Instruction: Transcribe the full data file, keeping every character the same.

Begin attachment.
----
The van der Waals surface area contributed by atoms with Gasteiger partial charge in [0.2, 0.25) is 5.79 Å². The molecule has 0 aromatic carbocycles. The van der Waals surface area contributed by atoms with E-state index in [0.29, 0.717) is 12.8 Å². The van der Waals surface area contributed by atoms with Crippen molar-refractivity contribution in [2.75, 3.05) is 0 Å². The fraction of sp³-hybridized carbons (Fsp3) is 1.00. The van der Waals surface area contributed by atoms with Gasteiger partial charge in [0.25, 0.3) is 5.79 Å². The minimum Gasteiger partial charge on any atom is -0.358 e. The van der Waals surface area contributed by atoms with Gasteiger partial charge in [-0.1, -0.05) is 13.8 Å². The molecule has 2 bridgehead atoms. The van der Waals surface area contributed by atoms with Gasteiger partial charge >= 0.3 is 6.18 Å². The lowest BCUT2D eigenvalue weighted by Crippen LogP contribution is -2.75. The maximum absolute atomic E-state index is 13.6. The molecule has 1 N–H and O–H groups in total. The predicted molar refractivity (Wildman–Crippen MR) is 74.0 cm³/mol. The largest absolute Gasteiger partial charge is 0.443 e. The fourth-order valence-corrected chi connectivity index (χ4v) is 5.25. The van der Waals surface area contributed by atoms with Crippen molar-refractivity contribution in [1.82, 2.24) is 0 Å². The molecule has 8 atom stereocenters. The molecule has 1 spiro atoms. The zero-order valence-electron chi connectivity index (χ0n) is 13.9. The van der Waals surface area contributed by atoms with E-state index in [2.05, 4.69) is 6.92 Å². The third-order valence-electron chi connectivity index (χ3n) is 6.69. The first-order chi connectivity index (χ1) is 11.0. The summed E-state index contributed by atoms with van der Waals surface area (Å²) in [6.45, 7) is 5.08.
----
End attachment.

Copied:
The van der Waals surface area contributed by atoms with Gasteiger partial charge in [0.2, 0.25) is 5.79 Å². The molecule has 0 aromatic carbocycles. The van der Waals surface area contributed by atoms with E-state index in [0.29, 0.717) is 12.8 Å². The van der Waals surface area contributed by atoms with Crippen molar-refractivity contribution in [2.75, 3.05) is 0 Å². The fraction of sp³-hybridized carbons (Fsp3) is 1.00. The van der Waals surface area contributed by atoms with Gasteiger partial charge in [0.25, 0.3) is 5.79 Å². The minimum Gasteiger partial charge on any atom is -0.358 e. The van der Waals surface area contributed by atoms with Gasteiger partial charge in [-0.1, -0.05) is 13.8 Å². The molecule has 2 bridgehead atoms. The van der Waals surface area contributed by atoms with Gasteiger partial charge >= 0.3 is 6.18 Å². The lowest BCUT2D eigenvalue weighted by Crippen LogP contribution is -2.75. The maximum absolute atomic E-state index is 13.6. The molecule has 1 N–H and O–H groups in total. The predicted molar refractivity (Wildman–Crippen MR) is 74.0 cm³/mol. The largest absolute Gasteiger partial charge is 0.443 e. The fourth-order valence-corrected chi connectivity index (χ4v) is 5.25. The van der Waals surface area contributed by atoms with Crippen molar-refractivity contribution in [1.82, 2.24) is 0 Å². The molecule has 8 atom stereocenters. The molecule has 1 spiro atoms. The zero-order valence-electron chi connectivity index (χ0n) is 13.9. The van der Waals surface area contributed by atoms with E-state index in [2.05, 4.69) is 6.92 Å². The third-order valence-electron chi connectivity index (χ3n) is 6.69. The first-order chi connectivity index (χ1) is 11.0. The summed E-state index contributed by atoms with van der Waals surface area (Å²) in [6.45, 7) is 5.08.